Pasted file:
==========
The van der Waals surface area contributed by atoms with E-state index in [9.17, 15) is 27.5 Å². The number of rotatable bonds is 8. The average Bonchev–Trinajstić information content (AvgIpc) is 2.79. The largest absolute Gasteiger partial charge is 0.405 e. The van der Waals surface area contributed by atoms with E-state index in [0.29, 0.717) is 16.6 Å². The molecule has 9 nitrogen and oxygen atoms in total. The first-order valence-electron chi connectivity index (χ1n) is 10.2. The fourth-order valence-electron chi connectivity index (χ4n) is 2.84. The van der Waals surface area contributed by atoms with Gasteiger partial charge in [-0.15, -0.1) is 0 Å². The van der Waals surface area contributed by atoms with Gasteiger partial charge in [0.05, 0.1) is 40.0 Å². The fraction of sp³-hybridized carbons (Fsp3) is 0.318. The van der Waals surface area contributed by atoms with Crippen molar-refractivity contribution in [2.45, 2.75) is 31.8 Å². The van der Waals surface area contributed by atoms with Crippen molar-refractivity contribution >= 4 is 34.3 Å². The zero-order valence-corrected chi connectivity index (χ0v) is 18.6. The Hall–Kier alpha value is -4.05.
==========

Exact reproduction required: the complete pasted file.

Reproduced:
The van der Waals surface area contributed by atoms with E-state index in [9.17, 15) is 27.5 Å². The number of rotatable bonds is 8. The average Bonchev–Trinajstić information content (AvgIpc) is 2.79. The largest absolute Gasteiger partial charge is 0.405 e. The van der Waals surface area contributed by atoms with E-state index in [0.29, 0.717) is 16.6 Å². The molecule has 9 nitrogen and oxygen atoms in total. The first-order valence-electron chi connectivity index (χ1n) is 10.2. The fourth-order valence-electron chi connectivity index (χ4n) is 2.84. The van der Waals surface area contributed by atoms with Gasteiger partial charge in [-0.15, -0.1) is 0 Å². The van der Waals surface area contributed by atoms with Gasteiger partial charge in [0.05, 0.1) is 40.0 Å². The fraction of sp³-hybridized carbons (Fsp3) is 0.318. The van der Waals surface area contributed by atoms with Crippen molar-refractivity contribution in [2.45, 2.75) is 31.8 Å². The van der Waals surface area contributed by atoms with Crippen molar-refractivity contribution >= 4 is 34.3 Å². The zero-order valence-corrected chi connectivity index (χ0v) is 18.6. The Hall–Kier alpha value is -4.05.